And now onto some links…
This is a series by Love Without Boundaries that we have found invaluable as we prepare for the coming days, weeks and longer:
- Realistic Expectations: Cleanliness
- Realistic Expectations: Potty Training
- Realistic Expectations: Clothing
- Realistic Expectations: Child Preparation
- Realistic Expectations: Food Issues
- Realistic Expectations: Attachment
- Realistic Expectations: Parasites
- Realistic Expectations: Post Adoption Struggles
For families currently in the adoption process:
- I am the abductor ~ a post on Ordinary Miracles and the Crazy 8 from the possible viewpoint of a child in the first days of an adoption
- Grief ~ another post from Ordinary Miracles and the Crazy 8 the grief her daughter faced in the early days (be sure to read current posts to see how her daughter is now)
- Depression, lovely clefts and the ultimate love ~ my friend Angie’s vulnerable account of facing post-adoption depression
- The Ugly Beautiful Truth ~ answering your child’s hard questions by Stefanie of Ni Hao Ya’ll
- Irises for Baby L: thoughts from his foster mom ~ this is an article by my friend Suzanne of Love Without Boundaries. She writes from the perspective of a domestic foster mom, but I think it would be a great read for any adoptive parent or foster parent
- And my friend Emily – who just has lots of honest posts related to the bonding and attachment process
If you have a friend or family member adopting:
- Family & Friends “Dos and Don’ts” ~ tips for understanding the transition
- After the Airport ~ Jen Hatmaker’s popular post regarding life after the big airport moment when a family arrives home
Well, those are a lot of hard to read posts. Some might call them ‘negative’, but I owe a debt of gratitude to the women who vulnerably shared. Their willingness to be honest allows me to prepare for what could be ahead. Their honesty means I can be a better mom because of the wisdom I’ve gleaned from amazing women. To them, I say “thank you.” http://ashleyannphotography.com/blog/2012/08/08/guess-who-is-getting-on-a-jet-plane-in-2-weeks/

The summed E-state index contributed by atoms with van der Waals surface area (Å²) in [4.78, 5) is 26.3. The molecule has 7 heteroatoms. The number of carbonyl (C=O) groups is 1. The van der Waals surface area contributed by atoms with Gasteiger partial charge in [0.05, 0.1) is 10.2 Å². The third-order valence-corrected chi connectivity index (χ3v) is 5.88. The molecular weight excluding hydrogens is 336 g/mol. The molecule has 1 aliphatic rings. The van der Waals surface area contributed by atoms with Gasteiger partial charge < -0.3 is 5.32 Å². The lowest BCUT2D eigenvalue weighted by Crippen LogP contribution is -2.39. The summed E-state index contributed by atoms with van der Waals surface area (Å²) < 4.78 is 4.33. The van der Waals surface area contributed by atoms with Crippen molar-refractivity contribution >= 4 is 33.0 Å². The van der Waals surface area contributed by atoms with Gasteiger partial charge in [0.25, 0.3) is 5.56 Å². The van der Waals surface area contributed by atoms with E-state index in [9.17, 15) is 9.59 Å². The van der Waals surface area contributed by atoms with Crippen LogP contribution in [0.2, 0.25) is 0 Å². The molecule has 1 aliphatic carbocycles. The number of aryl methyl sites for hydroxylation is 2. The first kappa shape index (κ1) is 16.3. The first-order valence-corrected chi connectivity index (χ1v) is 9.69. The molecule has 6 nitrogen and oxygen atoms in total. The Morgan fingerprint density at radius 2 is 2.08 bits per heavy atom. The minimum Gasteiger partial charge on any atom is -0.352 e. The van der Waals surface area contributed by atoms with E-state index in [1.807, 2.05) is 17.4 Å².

Although every link may not apply to Elyana, and her specific needs, Ashley Ann’s blog has been a great way for us to, in some small way, know what to expect when expecting an almost 2yr old, thousands of miles a way.
We are also SOOOOO very grateful for all the parent’s out there, willing to share their hearts, so that other parent’s, and families can be better prepared.
The communication and new-found friendship with the Hall family in Louisianna (who adopted their Sarah Jane from the same orphanage as Elyana) has been such a remarkable blessing. John has spoken with Bud about technical/Dad details, and June has been so kind (even in this adjustment period to call and email me answers to questions). They recently posted this great welcome home post. It’s another great window into a family’s world of post adoption adjustments. http://budandjune.blogspot.com/2013_11_01_archive.html
Thank you, supportive, loving family.
Thank you, old and new friends.
And most importantly…..
Thank you, God for your amazing love and this sweet girl you’ve allowed to bless our lives already, Elyana.
~It wont be long now!